SA superfood turns a profit

A desire to bring South African indigenous food to the forefront, educate and share the delicacy with potential consumers all over the world birthed Matomani, a Xitsonga word for ‘Mopani caterpillars.’

Matomani is a proudly South African healthy food company that uses the local superfood, Mopani caterpillars, to provide consumers with a sustainable, low-impact, organic, healthy, and protein-rich addition to their diet. Their offering includes a unique Mopani Protein bar in a chocolate flavor and other healthy treats such as Mopani flour and Mopani biscuits, a high protein savory snack made with stone-ground Mopani flour.

Founder and owner Wendy Vesela-Ntimbani, says the products are great for consumers’ diets, but the business also supports rural communities and preserves the environment. She explains that Mopani worms contain about 60% protein and are rich in iron, calcium, and phosphorus, which is a healthy protein alternative. Also, Mopani worms are a highly sustainable food source, providing more protein per gram than meat.

For Vesela-Ntimbani her tasty cuisines are a healthy option that can solve some of the global challenges like food security and can contribute towards the reduction of greenhouse gases.

When asked why she became an entrepreneur, she says her driving force to become an entrepreneur was her wish to use what she does as a tool to make an impactful and positive change in people’s lives and the environment.

She built her customer base by physically going out to connect with customers. Another innovative method was through brand activations, this enabled customers and potential customers to taste, touch and feel the products, and get to know the organisation better. She adds “That has worked very well for us in terms of building a successful customer base.”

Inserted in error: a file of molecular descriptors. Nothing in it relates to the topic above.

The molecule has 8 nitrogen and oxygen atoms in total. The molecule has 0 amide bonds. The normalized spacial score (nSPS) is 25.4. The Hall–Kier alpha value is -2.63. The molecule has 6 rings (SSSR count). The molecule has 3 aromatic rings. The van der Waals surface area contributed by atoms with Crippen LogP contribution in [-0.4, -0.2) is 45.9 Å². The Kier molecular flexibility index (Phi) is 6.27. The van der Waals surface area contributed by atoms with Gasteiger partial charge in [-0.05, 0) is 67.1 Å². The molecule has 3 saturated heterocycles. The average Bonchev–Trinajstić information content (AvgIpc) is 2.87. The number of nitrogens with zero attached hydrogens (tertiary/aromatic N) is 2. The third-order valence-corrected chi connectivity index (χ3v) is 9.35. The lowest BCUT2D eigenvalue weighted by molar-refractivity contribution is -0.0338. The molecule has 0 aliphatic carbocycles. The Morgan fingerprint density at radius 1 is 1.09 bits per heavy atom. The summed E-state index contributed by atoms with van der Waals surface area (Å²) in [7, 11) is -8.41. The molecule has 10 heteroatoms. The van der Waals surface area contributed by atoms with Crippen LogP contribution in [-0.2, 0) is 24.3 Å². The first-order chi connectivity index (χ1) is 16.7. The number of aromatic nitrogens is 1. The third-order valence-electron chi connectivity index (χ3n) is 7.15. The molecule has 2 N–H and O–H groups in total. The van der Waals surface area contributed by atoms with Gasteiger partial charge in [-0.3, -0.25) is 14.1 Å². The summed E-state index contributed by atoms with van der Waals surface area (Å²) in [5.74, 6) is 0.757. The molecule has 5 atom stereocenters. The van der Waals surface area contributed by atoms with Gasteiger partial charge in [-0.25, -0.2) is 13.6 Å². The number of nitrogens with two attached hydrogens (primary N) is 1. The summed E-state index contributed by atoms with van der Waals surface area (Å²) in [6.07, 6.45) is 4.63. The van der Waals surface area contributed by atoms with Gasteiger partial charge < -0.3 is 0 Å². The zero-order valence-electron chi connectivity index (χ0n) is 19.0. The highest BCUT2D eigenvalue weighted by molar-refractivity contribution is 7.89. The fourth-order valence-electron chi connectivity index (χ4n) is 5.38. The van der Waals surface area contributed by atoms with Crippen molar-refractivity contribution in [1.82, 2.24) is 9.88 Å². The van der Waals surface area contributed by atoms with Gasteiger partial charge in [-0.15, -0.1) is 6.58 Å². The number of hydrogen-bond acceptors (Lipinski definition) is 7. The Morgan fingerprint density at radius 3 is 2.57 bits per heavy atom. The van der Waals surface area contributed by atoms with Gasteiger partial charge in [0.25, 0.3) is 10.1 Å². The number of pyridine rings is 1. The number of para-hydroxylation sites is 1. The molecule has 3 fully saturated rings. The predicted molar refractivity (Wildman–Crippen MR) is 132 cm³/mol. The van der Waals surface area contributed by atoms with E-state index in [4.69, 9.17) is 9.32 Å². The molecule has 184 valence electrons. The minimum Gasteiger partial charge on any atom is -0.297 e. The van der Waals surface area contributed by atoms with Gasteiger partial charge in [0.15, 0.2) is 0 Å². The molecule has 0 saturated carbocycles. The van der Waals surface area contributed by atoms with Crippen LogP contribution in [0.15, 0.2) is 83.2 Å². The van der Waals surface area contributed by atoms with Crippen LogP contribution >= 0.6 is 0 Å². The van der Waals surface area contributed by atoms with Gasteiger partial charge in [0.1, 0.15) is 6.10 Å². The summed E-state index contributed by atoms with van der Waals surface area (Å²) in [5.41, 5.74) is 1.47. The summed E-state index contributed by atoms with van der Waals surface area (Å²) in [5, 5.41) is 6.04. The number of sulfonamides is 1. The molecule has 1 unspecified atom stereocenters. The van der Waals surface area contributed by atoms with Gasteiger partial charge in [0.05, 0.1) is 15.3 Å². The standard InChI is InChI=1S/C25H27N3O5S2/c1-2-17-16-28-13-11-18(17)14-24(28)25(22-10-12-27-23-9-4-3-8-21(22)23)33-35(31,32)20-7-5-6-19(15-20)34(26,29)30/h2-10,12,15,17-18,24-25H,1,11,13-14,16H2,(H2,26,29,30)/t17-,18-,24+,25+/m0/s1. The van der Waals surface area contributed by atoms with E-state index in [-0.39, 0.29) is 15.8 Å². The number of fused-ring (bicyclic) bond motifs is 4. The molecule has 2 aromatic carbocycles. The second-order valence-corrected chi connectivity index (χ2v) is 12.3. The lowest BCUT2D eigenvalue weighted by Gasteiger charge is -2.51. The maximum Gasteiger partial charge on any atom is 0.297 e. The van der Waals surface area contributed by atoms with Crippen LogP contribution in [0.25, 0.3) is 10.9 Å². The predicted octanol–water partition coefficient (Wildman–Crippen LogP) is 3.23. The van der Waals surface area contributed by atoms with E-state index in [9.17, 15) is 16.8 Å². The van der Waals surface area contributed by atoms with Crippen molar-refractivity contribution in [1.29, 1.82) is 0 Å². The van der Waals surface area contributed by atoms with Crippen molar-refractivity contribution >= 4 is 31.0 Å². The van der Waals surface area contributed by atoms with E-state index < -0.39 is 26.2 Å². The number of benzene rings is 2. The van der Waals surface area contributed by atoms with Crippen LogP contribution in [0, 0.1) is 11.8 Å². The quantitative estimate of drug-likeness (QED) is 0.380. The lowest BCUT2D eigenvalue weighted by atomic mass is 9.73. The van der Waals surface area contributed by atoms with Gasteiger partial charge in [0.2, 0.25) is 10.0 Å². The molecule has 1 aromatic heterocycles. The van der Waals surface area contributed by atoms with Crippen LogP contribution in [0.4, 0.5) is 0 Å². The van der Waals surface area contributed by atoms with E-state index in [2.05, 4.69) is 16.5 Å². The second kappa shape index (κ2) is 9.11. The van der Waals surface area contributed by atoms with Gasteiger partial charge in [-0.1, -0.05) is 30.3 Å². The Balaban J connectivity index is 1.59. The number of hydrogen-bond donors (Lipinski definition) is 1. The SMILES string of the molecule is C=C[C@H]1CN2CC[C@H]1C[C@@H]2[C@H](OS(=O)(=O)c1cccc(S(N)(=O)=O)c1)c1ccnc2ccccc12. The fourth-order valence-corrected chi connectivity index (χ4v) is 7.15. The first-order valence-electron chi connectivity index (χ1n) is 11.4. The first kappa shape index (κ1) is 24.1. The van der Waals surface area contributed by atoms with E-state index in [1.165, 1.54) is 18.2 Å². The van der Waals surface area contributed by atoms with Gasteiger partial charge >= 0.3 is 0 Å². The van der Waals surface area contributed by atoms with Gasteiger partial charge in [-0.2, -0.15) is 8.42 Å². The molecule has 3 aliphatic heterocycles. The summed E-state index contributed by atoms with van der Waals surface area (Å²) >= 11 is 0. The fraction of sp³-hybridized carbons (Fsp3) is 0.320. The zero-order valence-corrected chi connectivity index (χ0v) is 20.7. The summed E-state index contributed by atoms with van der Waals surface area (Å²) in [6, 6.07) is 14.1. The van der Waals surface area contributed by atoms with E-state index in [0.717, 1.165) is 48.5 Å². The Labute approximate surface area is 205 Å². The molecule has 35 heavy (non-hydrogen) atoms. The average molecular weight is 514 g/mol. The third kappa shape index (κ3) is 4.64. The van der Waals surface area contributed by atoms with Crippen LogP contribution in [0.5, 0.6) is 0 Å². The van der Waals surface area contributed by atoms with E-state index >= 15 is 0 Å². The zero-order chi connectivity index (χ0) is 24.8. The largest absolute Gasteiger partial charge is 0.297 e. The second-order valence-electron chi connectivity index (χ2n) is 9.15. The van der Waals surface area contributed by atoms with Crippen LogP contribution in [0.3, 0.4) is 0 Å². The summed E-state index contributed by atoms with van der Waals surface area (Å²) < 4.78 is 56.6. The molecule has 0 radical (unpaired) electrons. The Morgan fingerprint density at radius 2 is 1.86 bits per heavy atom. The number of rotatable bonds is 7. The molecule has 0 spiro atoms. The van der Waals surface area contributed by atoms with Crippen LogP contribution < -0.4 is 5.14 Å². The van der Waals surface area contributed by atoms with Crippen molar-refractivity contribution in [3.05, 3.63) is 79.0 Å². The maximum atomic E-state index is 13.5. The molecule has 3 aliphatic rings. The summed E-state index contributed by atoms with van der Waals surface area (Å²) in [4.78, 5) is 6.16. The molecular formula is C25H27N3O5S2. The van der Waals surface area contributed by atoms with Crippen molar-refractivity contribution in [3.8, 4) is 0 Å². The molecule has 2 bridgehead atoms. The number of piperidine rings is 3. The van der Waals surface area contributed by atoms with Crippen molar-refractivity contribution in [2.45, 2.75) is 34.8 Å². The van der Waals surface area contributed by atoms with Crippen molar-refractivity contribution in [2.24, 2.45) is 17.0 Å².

For Vesela-Ntimbani her entrepreneurship journey was sparked by the excitement of doing something different every day. “I want to use what I do as a tool to make an impactful positive change in people’s lives and the environment,” she says.

Unfortunately, challenges such as capital funding, access to the market, and getting shelf space for the products didn’t make it easy. She adds that she would get consumers calling weekly asking where they can physically buy the products except online.

Fortunately, her resilience, patience, and persistence helped her push through. She advises entrepreneurs to ‘just start.’ She adds if you have an idea, bring it to life in the simplest way possible and then continue to build and grow from there.

With the advancement of technology, social media platforms have made it easier for anyone to start a business and attract and gain customers. Distribution channels have removed geographical barriers as well. She explains that it’s easy to register a business with CIPC, anyone can do it for as little as R125. Sadly, what hasn’t changed is getting funding, which remains a challenge.

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